Ukraine’s security service, the SBU, continued searching monasteries and places of worship belonging to the Moscow-linked Orthodox Church, the UOC, as bills to outlaw parishes maintaining loyalty to the Moscow Patriarchate continued their passage in the Kyiv parliament.

Addressing more than 470 clergy at a Kyiv diocesan meeting, the UOC’s leader, Metropolitan Onufriy (Berezovsky), said that followers faced “a new challenge”, in the face of “tireless informational and provocative pressure”, in seeking to “preserve the purity of Orthodox faith”.

Conditions had “changed significantly”, however, he continued, since the “death and destruction” brought by Russia’s invasion on 24 February, making the Church’s survival possible “only through dissociation from the Russian Orthodox”.

He continued: “From the first day of the invasion by Russian troops, the Ukrainian Orthodox Church condemned this military aggression and called for an end to the bloodshed — yet the voice of our Church has unfortunately remained unheard, together with its appeals to Patriarch Kirill for assistance in ending the armed confrontation.

“The clause that the Ukrainian Orthodox Church is a self-governing part of the Russian Orthodox Church has been removed from our Charter, not only establishing its administrative independence but also assuring its separation from the Moscow Patriarchate. The Ukrainian Church Primate is not a member of the Russian Orthodox Holy Synod, and Russian Orthodox council resolutions are not binding on the Ukrainian Church.”

The claims were rejected, however, by Archbishop Yevstratiy (Zoria), the spokesman for the independent OCU, who said that Metropolitan Onufriy’s UOC was still refusing all dialogue, and treating the OCU and Patriarch Bartholomew as “enemies”.

Meanwhile, another OCU Metropolitan, Oleksandr (Drabinko), said that incriminating pro-Russian material allegedly found during searches of UOC premises was less important than “what remains in the heads and hearts” of UOC members.

“This cleansing of grain from chaff should have happened earlier — we thank God and the Ukrainian services that it is happening today”, Metropolitan Oleksandr told Ukraine’s Channel 24 TV last weekend.

“Ukraine will not be able to liquidate the structure of the UOC completely, and this is not necessary. What is necessary, in the spirit of Christian love and Christ’s evangelical teaching, is to treat those who have fallen tolerantly. Circumstances provide the impetus for people’s actions — and after victory, we will have a completely healed society.”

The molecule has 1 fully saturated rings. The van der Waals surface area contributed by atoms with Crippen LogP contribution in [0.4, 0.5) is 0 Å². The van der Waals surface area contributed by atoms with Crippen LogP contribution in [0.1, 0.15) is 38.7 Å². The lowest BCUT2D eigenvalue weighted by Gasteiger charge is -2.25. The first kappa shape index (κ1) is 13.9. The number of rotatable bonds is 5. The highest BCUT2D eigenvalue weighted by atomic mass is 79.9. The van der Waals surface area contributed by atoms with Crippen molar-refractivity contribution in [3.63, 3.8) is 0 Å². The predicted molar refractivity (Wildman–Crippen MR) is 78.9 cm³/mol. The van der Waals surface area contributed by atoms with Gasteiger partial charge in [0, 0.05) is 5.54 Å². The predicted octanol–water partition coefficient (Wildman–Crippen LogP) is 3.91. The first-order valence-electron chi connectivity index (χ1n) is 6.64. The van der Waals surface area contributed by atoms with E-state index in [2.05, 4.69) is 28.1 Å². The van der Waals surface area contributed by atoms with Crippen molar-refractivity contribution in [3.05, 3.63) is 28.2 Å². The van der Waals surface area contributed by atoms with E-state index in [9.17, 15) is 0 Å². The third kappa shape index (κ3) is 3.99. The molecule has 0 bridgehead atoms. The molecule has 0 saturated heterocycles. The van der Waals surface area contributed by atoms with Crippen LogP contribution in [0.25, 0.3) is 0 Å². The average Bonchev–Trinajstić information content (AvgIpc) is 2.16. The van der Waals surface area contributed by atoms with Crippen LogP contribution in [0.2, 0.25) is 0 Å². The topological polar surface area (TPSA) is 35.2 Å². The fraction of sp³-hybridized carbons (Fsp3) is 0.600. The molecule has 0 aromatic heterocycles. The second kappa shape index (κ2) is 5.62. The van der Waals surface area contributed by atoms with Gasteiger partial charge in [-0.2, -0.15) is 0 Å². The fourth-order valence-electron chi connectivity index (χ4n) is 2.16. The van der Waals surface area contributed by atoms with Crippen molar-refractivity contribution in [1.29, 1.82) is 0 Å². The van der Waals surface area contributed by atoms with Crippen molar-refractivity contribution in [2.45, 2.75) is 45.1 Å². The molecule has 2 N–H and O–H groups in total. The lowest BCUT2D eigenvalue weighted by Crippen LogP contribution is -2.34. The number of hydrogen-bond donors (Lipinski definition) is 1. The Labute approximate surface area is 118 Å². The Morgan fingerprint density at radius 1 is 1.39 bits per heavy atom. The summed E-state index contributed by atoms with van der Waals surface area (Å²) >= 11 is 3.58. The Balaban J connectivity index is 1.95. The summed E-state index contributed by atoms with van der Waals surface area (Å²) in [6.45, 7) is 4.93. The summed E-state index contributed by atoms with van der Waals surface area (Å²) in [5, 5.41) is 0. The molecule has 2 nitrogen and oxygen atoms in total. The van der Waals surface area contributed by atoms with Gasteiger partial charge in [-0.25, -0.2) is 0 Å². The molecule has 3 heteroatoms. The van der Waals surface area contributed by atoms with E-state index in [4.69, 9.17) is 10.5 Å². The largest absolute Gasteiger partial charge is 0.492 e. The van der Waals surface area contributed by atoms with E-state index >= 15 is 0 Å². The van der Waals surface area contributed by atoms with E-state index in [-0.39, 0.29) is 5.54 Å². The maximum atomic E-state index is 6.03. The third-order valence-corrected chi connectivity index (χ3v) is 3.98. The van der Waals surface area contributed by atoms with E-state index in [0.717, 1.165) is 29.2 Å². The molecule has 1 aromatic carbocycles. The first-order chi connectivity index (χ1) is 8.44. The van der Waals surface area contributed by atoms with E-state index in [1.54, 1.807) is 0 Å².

Meeting in Kyiv, the All-Ukrainian Council of Churches and Religious Organizations set out plans to assist the needy over winter, by offering “heating points” and housing for the internally displaced, as well as assistance in finding missing people.

The Council, grouping all main Churches and faiths, also discussed Ukraine’s post-war reconstruction, including the importance of judicial reform, religious freedom, and legal equality.

Meanwhile, the Vatican Nuncio in neighbouring Belarus, Archbishop Ante Jozic, told the official Belta news agency that he believed Minsk could become a centre for “negotiations and agreements”, after the Vatican Secretary of State, Cardinal Pietro Parolin, told journalists last week that Rome still hoped to “offer a platform where the parties could meet and start a dialogue without preconditions”.

The Russian Foreign Ministry told the Tass agency that it had received a Vatican apology for late-November interview remarks by the Pope, in which he blamed current cruelty in Ukraine on “troops not of the Russian tradition”, such as Chechens and Buryats.

The Ministry’s spokesman, Maria Zakharova, said that the message had reaffirmed the Holy See’s “utmost respect for all the peoples of Russia, their dignity, faith and culture, as well as for other countries and peoples of the world”.